We can brush it off as political denial, the first stage of what is probably political grief. But the last thing a politician should do is blame the voters when they lose. We don't need reminding of the public anger independent legislator and, now, re-elected district councillor Priscilla Leung Mei-fun aroused with her 'voters will be punished' statement.
Indeed, much can be learned from the district council election results; some of the politicians will need to do a lot of soul-searching.
The People Power party and League of Social Democrats made a lot of noise but had little impact. Only a handful of the losses the Democratic Party suffered can arguably be attributed to the radicals' campaign to make the Democrats 'pay' for their support of the constitutional reform package.
For the most part, the Democrats acted with grace and dignity following the attacks and losses - which speaks volumes about their maturity and character. Although most of us would no longer be surprised by anything Wong Yuk-man says, it is still absurd to hear him declare the People Party's efforts 'successful', congratulating himself and the party for the high voter turnout. Apparently, some people think it's all about them.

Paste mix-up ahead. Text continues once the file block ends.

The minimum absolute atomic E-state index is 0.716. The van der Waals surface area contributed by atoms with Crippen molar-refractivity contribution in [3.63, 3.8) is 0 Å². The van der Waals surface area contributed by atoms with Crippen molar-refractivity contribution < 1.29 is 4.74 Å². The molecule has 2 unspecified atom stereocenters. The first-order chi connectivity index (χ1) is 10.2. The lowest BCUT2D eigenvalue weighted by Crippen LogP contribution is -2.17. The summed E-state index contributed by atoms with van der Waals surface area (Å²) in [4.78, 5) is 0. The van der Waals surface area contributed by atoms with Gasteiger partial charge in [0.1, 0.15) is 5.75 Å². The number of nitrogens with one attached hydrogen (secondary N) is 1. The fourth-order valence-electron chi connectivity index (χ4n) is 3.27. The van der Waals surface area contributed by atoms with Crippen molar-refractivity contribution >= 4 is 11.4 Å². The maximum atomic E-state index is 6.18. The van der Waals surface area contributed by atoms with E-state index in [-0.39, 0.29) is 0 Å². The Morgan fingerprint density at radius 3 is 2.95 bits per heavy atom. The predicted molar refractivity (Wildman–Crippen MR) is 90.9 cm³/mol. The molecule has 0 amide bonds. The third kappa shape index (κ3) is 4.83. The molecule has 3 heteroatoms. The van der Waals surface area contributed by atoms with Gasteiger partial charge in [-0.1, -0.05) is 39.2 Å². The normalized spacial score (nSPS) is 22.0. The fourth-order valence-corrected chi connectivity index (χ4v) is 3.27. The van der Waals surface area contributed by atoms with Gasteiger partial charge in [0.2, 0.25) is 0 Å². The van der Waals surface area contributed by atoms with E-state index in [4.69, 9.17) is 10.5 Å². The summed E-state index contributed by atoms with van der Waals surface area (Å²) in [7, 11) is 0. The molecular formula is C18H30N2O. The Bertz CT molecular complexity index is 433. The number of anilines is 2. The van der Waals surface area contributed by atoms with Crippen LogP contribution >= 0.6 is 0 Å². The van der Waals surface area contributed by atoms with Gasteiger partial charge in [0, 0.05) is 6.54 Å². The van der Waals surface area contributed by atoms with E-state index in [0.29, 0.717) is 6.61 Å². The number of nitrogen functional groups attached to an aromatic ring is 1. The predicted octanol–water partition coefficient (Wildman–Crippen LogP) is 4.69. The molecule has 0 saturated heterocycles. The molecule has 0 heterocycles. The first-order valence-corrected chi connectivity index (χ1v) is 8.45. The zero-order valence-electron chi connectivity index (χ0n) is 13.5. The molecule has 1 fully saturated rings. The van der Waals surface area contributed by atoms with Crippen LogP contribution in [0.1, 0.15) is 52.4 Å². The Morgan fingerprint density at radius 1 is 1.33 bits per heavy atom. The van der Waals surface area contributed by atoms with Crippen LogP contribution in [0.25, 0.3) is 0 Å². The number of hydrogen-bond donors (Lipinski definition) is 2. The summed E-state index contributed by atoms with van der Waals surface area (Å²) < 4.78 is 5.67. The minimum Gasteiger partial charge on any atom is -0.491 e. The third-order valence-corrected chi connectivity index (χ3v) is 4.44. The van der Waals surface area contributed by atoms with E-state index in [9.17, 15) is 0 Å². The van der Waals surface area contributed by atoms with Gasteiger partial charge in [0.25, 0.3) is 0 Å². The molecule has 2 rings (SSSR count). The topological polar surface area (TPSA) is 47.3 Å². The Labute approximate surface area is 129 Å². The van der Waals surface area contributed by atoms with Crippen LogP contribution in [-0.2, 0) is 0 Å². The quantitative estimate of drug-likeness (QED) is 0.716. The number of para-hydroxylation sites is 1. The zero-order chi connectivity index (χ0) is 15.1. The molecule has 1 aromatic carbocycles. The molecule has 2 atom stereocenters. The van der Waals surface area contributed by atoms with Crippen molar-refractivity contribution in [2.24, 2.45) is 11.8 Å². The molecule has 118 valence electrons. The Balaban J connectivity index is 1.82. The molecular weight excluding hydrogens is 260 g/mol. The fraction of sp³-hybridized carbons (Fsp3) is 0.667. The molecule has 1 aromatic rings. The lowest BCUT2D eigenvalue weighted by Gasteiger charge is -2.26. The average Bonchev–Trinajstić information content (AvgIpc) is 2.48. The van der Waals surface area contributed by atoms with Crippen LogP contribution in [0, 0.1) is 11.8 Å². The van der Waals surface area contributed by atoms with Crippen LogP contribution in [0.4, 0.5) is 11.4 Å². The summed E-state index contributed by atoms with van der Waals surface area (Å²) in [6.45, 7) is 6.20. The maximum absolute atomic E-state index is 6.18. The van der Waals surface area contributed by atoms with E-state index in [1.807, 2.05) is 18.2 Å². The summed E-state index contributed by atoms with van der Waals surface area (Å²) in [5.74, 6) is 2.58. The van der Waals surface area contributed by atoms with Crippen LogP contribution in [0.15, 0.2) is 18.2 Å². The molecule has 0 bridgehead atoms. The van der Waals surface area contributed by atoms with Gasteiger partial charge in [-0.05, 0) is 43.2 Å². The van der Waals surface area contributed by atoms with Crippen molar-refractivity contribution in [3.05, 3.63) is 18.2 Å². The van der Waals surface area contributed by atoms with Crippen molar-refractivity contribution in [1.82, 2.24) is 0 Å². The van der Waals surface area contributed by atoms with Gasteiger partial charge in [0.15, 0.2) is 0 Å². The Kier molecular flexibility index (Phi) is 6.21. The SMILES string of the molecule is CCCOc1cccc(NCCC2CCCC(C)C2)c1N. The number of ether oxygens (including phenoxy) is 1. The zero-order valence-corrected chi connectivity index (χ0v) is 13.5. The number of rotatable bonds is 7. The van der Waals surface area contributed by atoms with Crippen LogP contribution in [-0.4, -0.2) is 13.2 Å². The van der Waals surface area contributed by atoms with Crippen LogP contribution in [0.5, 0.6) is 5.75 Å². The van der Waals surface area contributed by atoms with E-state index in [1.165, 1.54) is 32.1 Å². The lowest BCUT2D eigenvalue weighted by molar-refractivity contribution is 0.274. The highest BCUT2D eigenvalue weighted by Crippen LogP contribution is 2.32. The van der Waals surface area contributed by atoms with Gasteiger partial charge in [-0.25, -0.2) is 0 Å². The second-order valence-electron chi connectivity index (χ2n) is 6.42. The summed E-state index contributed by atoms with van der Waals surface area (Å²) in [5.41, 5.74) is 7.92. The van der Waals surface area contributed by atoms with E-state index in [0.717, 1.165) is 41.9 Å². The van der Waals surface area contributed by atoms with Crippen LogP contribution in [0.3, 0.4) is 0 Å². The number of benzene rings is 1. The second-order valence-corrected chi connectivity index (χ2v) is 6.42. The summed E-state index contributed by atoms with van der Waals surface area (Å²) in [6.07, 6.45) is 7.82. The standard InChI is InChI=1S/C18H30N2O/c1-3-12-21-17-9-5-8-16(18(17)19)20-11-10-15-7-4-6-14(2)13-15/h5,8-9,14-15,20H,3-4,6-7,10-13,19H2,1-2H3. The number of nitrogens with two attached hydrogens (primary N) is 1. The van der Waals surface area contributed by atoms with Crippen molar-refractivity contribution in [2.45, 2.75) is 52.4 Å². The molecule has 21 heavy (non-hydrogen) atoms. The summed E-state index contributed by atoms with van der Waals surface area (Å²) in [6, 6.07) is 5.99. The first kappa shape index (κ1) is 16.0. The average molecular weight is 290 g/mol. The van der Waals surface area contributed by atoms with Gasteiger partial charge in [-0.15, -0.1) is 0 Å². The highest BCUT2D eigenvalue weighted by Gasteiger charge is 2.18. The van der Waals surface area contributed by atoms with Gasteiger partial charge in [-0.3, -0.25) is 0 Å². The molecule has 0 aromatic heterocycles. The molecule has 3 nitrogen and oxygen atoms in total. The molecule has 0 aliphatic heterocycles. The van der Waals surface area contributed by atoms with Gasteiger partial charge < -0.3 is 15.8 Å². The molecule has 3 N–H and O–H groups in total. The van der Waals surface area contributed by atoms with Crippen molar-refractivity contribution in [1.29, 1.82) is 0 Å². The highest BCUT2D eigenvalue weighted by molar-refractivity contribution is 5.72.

The election recalls the famous axiom of former US congressman Tip O'Neill: All politics is local. This means that candidates should, in O'Neill's words, 'pay attention to their own backyard and take care of their folks'. The idea is not to take voters for granted - that is, if you run for office, the election isn't about you, it's always about the people.
Many commentators, including those at the Apple Daily, chose to rely on 'traditional wisdom' that says, for example, that a higher voter turnout would be more advantageous for pan-democrats, and the vote share would be split 60-40 between the pan-democrats and pro-establishment camp. These turned out to be no more than hypotheses that voters turned out in droves to disprove. One wonders why some political parties still can't seem to get their heads around what democracy and elections are all about.
Democracy is about trusting and respecting the voters. In short, voters want to be treated as equals: equal to each other and equal to candidates. No matter how lofty one's ideals, when the simple, everyday concerns of those who hold the vote are brushed aside, you lose.
Hong Kong voters have spoken. They are insulted to be considered merely as a statistical 'golden rule' of 60-40. They are insulted that some political stars feel that by simply gracing them with their presence, people would be star-struck and manipulated. They are insulted because their homes have been made the battlefields to avenge political foes. They are insulted by candidates who don't put in the time, effort or attention to take care of their needs (for example, by turning up for only 40 per cent of district council meetings). And they are insulted when the sore losers blame voters.
Hong Kong voters have, indeed, spoken. And we are a sophisticated and wise bunch - capable of independent thought - and we know when we are being taken for a ride.
Alice Wu is a political consultant and a former associate director of the Asia Pacific Media Network at UCLA